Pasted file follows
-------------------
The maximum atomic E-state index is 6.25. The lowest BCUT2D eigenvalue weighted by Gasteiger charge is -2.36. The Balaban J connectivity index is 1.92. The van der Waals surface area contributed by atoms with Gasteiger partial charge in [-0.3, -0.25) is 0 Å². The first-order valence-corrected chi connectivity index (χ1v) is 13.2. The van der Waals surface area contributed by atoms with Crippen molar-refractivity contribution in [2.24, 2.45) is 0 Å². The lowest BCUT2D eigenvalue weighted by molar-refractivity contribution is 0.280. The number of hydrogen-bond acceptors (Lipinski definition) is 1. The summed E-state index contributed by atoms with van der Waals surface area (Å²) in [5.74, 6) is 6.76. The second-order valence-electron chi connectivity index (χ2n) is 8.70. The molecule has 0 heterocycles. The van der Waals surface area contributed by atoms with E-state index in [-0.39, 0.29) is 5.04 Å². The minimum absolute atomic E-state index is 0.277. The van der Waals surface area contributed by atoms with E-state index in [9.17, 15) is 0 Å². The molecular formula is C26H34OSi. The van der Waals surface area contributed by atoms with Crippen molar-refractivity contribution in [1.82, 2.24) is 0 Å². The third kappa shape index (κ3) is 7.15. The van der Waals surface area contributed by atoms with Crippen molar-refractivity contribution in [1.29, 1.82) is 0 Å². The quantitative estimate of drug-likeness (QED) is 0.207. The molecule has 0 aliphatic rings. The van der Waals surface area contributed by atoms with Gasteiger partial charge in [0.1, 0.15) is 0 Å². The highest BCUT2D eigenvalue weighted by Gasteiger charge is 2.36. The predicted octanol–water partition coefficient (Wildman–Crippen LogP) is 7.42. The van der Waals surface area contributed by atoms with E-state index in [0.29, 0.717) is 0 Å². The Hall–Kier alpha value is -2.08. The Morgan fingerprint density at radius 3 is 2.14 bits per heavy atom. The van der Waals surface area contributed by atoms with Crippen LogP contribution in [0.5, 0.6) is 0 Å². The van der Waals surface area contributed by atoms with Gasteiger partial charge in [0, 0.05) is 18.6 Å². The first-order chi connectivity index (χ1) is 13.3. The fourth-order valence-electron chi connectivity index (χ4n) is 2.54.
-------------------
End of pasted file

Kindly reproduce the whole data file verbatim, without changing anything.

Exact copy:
The maximum atomic E-state index is 6.25. The lowest BCUT2D eigenvalue weighted by Gasteiger charge is -2.36. The Balaban J connectivity index is 1.92. The van der Waals surface area contributed by atoms with Gasteiger partial charge in [-0.3, -0.25) is 0 Å². The first-order valence-corrected chi connectivity index (χ1v) is 13.2. The van der Waals surface area contributed by atoms with Crippen molar-refractivity contribution in [2.24, 2.45) is 0 Å². The lowest BCUT2D eigenvalue weighted by molar-refractivity contribution is 0.280. The number of hydrogen-bond acceptors (Lipinski definition) is 1. The summed E-state index contributed by atoms with van der Waals surface area (Å²) in [5.74, 6) is 6.76. The second-order valence-electron chi connectivity index (χ2n) is 8.70. The molecule has 0 heterocycles. The van der Waals surface area contributed by atoms with E-state index in [-0.39, 0.29) is 5.04 Å². The minimum absolute atomic E-state index is 0.277. The van der Waals surface area contributed by atoms with E-state index in [9.17, 15) is 0 Å². The molecular formula is C26H34OSi. The van der Waals surface area contributed by atoms with Crippen molar-refractivity contribution in [1.82, 2.24) is 0 Å². The third kappa shape index (κ3) is 7.15. The van der Waals surface area contributed by atoms with Crippen molar-refractivity contribution in [1.29, 1.82) is 0 Å². The quantitative estimate of drug-likeness (QED) is 0.207. The molecule has 0 aliphatic rings. The van der Waals surface area contributed by atoms with Gasteiger partial charge in [0.1, 0.15) is 0 Å². The highest BCUT2D eigenvalue weighted by Gasteiger charge is 2.36. The predicted octanol–water partition coefficient (Wildman–Crippen LogP) is 7.42. The van der Waals surface area contributed by atoms with E-state index in [0.29, 0.717) is 0 Å². The Hall–Kier alpha value is -2.08. The Morgan fingerprint density at radius 3 is 2.14 bits per heavy atom. The van der Waals surface area contributed by atoms with Crippen LogP contribution in [0.5, 0.6) is 0 Å². The van der Waals surface area contributed by atoms with Gasteiger partial charge in [0, 0.05) is 18.6 Å². The first-order chi connectivity index (χ1) is 13.3. The fourth-order valence-electron chi connectivity index (χ4n) is 2.54.